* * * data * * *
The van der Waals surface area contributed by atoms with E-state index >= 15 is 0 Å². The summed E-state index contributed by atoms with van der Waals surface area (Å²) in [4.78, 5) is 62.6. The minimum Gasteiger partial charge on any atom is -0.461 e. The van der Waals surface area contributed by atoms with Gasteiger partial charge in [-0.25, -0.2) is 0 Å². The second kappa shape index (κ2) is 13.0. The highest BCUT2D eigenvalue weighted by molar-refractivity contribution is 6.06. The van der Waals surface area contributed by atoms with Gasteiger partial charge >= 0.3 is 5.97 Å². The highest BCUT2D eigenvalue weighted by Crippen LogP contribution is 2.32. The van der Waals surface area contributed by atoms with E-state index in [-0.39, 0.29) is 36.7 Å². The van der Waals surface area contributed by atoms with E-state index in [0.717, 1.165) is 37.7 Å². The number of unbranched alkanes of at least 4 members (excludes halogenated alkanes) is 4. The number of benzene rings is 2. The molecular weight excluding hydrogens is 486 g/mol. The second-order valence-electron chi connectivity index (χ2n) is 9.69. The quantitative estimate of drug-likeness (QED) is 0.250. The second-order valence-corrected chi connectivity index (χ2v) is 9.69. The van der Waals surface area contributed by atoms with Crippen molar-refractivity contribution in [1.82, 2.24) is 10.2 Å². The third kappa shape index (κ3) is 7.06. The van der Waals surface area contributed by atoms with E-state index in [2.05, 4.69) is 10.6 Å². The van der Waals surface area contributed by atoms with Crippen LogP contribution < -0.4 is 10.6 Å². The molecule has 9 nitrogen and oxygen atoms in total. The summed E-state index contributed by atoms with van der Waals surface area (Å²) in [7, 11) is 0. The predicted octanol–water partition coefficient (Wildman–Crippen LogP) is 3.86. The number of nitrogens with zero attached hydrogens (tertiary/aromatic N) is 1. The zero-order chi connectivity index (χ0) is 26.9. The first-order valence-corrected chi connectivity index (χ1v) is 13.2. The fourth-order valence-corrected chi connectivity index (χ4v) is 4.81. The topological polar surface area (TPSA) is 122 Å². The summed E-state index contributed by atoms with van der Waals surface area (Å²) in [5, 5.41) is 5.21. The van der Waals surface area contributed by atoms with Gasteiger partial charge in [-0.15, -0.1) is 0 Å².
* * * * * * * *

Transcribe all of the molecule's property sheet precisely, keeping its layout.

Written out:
The van der Waals surface area contributed by atoms with E-state index >= 15 is 0 Å². The summed E-state index contributed by atoms with van der Waals surface area (Å²) in [4.78, 5) is 62.6. The minimum Gasteiger partial charge on any atom is -0.461 e. The van der Waals surface area contributed by atoms with Gasteiger partial charge in [-0.25, -0.2) is 0 Å². The second kappa shape index (κ2) is 13.0. The highest BCUT2D eigenvalue weighted by molar-refractivity contribution is 6.06. The van der Waals surface area contributed by atoms with Gasteiger partial charge >= 0.3 is 5.97 Å². The highest BCUT2D eigenvalue weighted by Crippen LogP contribution is 2.32. The van der Waals surface area contributed by atoms with E-state index in [-0.39, 0.29) is 36.7 Å². The van der Waals surface area contributed by atoms with E-state index in [0.717, 1.165) is 37.7 Å². The number of unbranched alkanes of at least 4 members (excludes halogenated alkanes) is 4. The number of benzene rings is 2. The molecular weight excluding hydrogens is 486 g/mol. The second-order valence-electron chi connectivity index (χ2n) is 9.69. The quantitative estimate of drug-likeness (QED) is 0.250. The second-order valence-corrected chi connectivity index (χ2v) is 9.69. The van der Waals surface area contributed by atoms with Crippen molar-refractivity contribution in [1.82, 2.24) is 10.2 Å². The third kappa shape index (κ3) is 7.06. The van der Waals surface area contributed by atoms with E-state index in [2.05, 4.69) is 10.6 Å². The van der Waals surface area contributed by atoms with Crippen LogP contribution < -0.4 is 10.6 Å². The molecule has 9 nitrogen and oxygen atoms in total. The summed E-state index contributed by atoms with van der Waals surface area (Å²) in [7, 11) is 0. The predicted octanol–water partition coefficient (Wildman–Crippen LogP) is 3.86. The number of nitrogens with zero attached hydrogens (tertiary/aromatic N) is 1. The zero-order chi connectivity index (χ0) is 26.9. The first-order valence-corrected chi connectivity index (χ1v) is 13.2. The fourth-order valence-corrected chi connectivity index (χ4v) is 4.81. The topological polar surface area (TPSA) is 122 Å². The summed E-state index contributed by atoms with van der Waals surface area (Å²) in [5, 5.41) is 5.21. The van der Waals surface area contributed by atoms with Gasteiger partial charge in [-0.15, -0.1) is 0 Å².